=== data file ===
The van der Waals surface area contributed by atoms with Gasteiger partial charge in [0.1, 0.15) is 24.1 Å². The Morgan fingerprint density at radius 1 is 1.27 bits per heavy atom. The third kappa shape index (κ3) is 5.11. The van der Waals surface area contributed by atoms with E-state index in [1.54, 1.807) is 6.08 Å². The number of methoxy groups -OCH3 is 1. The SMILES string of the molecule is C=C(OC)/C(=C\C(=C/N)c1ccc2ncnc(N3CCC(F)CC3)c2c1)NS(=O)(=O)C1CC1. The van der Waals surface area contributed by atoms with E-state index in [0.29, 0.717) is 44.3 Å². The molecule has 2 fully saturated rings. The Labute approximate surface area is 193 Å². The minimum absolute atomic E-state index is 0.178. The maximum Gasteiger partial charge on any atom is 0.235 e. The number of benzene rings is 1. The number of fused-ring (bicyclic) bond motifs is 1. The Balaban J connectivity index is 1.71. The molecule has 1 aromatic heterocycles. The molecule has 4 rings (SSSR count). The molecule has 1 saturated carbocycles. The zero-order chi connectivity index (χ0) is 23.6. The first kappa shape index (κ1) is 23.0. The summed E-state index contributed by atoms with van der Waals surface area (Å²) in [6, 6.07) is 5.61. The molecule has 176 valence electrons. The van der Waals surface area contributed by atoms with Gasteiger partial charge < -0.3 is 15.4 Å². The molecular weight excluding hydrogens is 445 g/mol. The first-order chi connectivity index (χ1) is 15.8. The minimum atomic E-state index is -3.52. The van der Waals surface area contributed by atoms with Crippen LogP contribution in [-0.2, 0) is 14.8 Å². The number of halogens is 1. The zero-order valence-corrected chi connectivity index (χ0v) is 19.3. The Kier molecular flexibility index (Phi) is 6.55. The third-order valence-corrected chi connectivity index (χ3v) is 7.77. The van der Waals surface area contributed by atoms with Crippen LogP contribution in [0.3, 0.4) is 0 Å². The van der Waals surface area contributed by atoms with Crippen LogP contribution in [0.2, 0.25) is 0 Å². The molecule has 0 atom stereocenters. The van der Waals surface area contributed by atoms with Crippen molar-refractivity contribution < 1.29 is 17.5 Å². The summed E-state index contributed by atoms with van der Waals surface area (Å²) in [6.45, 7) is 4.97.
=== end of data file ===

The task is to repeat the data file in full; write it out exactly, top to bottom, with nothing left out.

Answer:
The van der Waals surface area contributed by atoms with Gasteiger partial charge in [0.1, 0.15) is 24.1 Å². The Morgan fingerprint density at radius 1 is 1.27 bits per heavy atom. The third kappa shape index (κ3) is 5.11. The van der Waals surface area contributed by atoms with E-state index in [1.54, 1.807) is 6.08 Å². The number of methoxy groups -OCH3 is 1. The SMILES string of the molecule is C=C(OC)/C(=C\C(=C/N)c1ccc2ncnc(N3CCC(F)CC3)c2c1)NS(=O)(=O)C1CC1. The van der Waals surface area contributed by atoms with E-state index in [0.29, 0.717) is 44.3 Å². The molecule has 2 fully saturated rings. The Labute approximate surface area is 193 Å². The minimum absolute atomic E-state index is 0.178. The maximum Gasteiger partial charge on any atom is 0.235 e. The number of benzene rings is 1. The number of fused-ring (bicyclic) bond motifs is 1. The Balaban J connectivity index is 1.71. The molecule has 1 aromatic heterocycles. The molecule has 4 rings (SSSR count). The molecule has 1 saturated carbocycles. The zero-order chi connectivity index (χ0) is 23.6. The first kappa shape index (κ1) is 23.0. The summed E-state index contributed by atoms with van der Waals surface area (Å²) in [6, 6.07) is 5.61. The molecule has 176 valence electrons. The van der Waals surface area contributed by atoms with Gasteiger partial charge < -0.3 is 15.4 Å². The molecular weight excluding hydrogens is 445 g/mol. The first-order chi connectivity index (χ1) is 15.8. The minimum atomic E-state index is -3.52. The van der Waals surface area contributed by atoms with Crippen LogP contribution in [-0.2, 0) is 14.8 Å². The number of halogens is 1. The zero-order valence-corrected chi connectivity index (χ0v) is 19.3. The Kier molecular flexibility index (Phi) is 6.55. The third-order valence-corrected chi connectivity index (χ3v) is 7.77. The van der Waals surface area contributed by atoms with Crippen LogP contribution in [0.3, 0.4) is 0 Å². The van der Waals surface area contributed by atoms with Crippen LogP contribution in [0.2, 0.25) is 0 Å². The molecule has 0 atom stereocenters. The van der Waals surface area contributed by atoms with Crippen molar-refractivity contribution < 1.29 is 17.5 Å². The summed E-state index contributed by atoms with van der Waals surface area (Å²) in [6.45, 7) is 4.97.